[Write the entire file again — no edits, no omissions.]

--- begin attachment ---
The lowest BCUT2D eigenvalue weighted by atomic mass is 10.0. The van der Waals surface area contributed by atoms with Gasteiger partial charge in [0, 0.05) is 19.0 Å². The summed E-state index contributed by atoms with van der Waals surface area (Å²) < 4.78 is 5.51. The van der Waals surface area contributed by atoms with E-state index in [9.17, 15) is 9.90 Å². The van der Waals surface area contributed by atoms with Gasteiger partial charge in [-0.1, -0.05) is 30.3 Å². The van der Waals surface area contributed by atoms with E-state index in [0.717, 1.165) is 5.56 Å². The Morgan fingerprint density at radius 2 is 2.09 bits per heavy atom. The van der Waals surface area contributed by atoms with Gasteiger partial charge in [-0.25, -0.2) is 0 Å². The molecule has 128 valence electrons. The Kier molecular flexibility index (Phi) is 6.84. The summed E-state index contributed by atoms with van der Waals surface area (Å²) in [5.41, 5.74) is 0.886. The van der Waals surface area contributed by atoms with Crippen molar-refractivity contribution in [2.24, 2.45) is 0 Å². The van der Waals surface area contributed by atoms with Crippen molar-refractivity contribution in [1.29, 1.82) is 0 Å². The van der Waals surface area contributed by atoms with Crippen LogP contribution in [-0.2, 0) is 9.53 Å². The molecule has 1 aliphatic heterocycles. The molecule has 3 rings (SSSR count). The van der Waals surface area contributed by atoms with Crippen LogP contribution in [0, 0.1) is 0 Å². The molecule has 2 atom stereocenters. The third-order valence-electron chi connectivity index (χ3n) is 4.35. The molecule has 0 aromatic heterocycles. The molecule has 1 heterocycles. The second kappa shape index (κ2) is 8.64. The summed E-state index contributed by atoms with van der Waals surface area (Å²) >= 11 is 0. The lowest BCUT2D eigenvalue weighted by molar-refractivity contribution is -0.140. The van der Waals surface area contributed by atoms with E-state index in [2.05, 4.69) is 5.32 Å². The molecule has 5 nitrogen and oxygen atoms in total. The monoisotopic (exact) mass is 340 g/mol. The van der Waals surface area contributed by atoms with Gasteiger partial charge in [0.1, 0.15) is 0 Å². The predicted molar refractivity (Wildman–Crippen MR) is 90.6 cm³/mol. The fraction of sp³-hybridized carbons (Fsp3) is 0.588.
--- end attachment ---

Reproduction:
The lowest BCUT2D eigenvalue weighted by atomic mass is 10.0. The van der Waals surface area contributed by atoms with Gasteiger partial charge in [0, 0.05) is 19.0 Å². The summed E-state index contributed by atoms with van der Waals surface area (Å²) < 4.78 is 5.51. The van der Waals surface area contributed by atoms with E-state index in [9.17, 15) is 9.90 Å². The van der Waals surface area contributed by atoms with Gasteiger partial charge in [-0.1, -0.05) is 30.3 Å². The van der Waals surface area contributed by atoms with E-state index in [0.717, 1.165) is 5.56 Å². The Morgan fingerprint density at radius 2 is 2.09 bits per heavy atom. The van der Waals surface area contributed by atoms with Gasteiger partial charge in [-0.25, -0.2) is 0 Å². The molecule has 128 valence electrons. The Kier molecular flexibility index (Phi) is 6.84. The summed E-state index contributed by atoms with van der Waals surface area (Å²) in [5.41, 5.74) is 0.886. The van der Waals surface area contributed by atoms with Crippen molar-refractivity contribution in [2.24, 2.45) is 0 Å². The van der Waals surface area contributed by atoms with Crippen molar-refractivity contribution in [1.29, 1.82) is 0 Å². The van der Waals surface area contributed by atoms with Crippen LogP contribution in [-0.2, 0) is 9.53 Å². The molecule has 1 aliphatic heterocycles. The molecule has 3 rings (SSSR count). The van der Waals surface area contributed by atoms with Crippen LogP contribution in [0, 0.1) is 0 Å². The molecule has 2 atom stereocenters. The third-order valence-electron chi connectivity index (χ3n) is 4.35. The molecule has 0 aromatic heterocycles. The molecule has 1 heterocycles. The second kappa shape index (κ2) is 8.64. The summed E-state index contributed by atoms with van der Waals surface area (Å²) >= 11 is 0. The lowest BCUT2D eigenvalue weighted by molar-refractivity contribution is -0.140. The van der Waals surface area contributed by atoms with E-state index in [2.05, 4.69) is 5.32 Å². The molecule has 5 nitrogen and oxygen atoms in total. The monoisotopic (exact) mass is 340 g/mol. The van der Waals surface area contributed by atoms with Gasteiger partial charge in [0.1, 0.15) is 0 Å². The predicted molar refractivity (Wildman–Crippen MR) is 90.6 cm³/mol. The fraction of sp³-hybridized carbons (Fsp3) is 0.588.